Is It Normal To Throw Up While Pregnant

How is hyperemesis gravidarum different to morning sickness?

Even though it doesn’t always happen in the morning, morning sickness is a term used to describe nausea and vomiting during pregnancy. Most pregnant people experience morning sickness to some degree.

More severe hyperemesis gravidarum affects one in every 100 pregnant women. When morning sickness becomes severe enough to be referred to as hyperemesis gravidarum is not clearly defined.

In general, people who experience morning sickness may find certain foods to be off-putting, but they can still eat and drink and don’t lose a lot of weight. Symptoms come and go and usually improve with dietary changes. Your mood and capacity to perform your daily tasks may occasionally be affected.

People with hyperemesis gravidarum have symptoms that are severe and constant. They have difficulty eating and drinking anything and usually need medicines and intravenous fluids. It often involves having to take time off work and needing help with your daily activities. It may affect your mood and in some cases could cause post-traumatic stress after your baby is born.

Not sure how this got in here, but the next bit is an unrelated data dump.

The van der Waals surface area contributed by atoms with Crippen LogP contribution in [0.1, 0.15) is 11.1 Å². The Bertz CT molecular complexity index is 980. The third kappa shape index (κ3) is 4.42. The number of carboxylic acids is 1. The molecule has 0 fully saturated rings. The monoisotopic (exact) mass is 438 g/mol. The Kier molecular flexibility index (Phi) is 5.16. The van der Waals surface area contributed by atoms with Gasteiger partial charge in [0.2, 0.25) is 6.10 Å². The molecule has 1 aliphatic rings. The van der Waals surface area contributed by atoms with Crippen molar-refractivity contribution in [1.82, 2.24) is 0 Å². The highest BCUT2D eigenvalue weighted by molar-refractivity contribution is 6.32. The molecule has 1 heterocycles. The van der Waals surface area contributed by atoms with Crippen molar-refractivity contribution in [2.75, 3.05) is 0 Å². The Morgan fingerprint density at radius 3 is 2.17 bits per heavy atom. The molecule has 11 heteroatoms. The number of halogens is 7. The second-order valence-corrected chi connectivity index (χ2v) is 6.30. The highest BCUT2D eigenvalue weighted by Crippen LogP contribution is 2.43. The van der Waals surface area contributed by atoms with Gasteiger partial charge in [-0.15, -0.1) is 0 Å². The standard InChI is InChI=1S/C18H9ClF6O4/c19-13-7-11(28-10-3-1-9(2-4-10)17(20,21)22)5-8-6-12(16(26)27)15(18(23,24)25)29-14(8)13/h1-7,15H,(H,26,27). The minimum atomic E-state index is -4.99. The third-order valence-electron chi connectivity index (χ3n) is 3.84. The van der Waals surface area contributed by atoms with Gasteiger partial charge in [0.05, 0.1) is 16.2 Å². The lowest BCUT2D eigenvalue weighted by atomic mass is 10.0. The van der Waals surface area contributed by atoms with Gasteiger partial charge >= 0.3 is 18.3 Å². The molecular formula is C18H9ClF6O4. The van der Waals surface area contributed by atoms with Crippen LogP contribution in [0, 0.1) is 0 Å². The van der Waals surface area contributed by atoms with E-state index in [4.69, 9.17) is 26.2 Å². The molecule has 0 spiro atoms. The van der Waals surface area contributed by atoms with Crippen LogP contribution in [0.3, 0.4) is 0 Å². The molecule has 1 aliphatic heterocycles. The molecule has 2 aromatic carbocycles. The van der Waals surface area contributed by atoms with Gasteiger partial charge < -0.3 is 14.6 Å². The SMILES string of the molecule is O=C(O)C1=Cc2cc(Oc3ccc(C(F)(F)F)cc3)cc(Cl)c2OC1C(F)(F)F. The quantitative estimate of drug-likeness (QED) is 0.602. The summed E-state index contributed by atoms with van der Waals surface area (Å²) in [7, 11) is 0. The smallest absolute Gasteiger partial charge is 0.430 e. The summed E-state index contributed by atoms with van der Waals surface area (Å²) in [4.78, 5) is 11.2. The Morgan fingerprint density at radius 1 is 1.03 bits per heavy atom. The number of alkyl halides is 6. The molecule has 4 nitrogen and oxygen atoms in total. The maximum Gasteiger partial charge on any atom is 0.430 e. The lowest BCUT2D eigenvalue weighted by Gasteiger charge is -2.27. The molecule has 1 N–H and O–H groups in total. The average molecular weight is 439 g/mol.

Typically, morning sickness and hyperemesis gravidarum begin between weeks four and ten of pregnancy and subside by week twenty. Some people continue to have symptoms throughout pregnancy.

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When Should I Call the Doctor?

If any of the following apply to you while you are expecting, give the doctor a call right away:

  • nausea that lasts throughout the day, making it impossible to eat or drink
  • vomiting three to four times per day or not being to keep anything in the stomach
  • brownish vomit or vomit with blood or streaks of blood in it
  • weight loss
  • fainting or dizziness
  • peeing less than usual
  • a fast heart rate
  • a lot of headaches
  • unpleasant, fruity mouth or body odor
  • extreme tiredness
  • confusion
  • Hyperemesis Gravidarum | Pregnant women suffering from condition far worse than morning sickness

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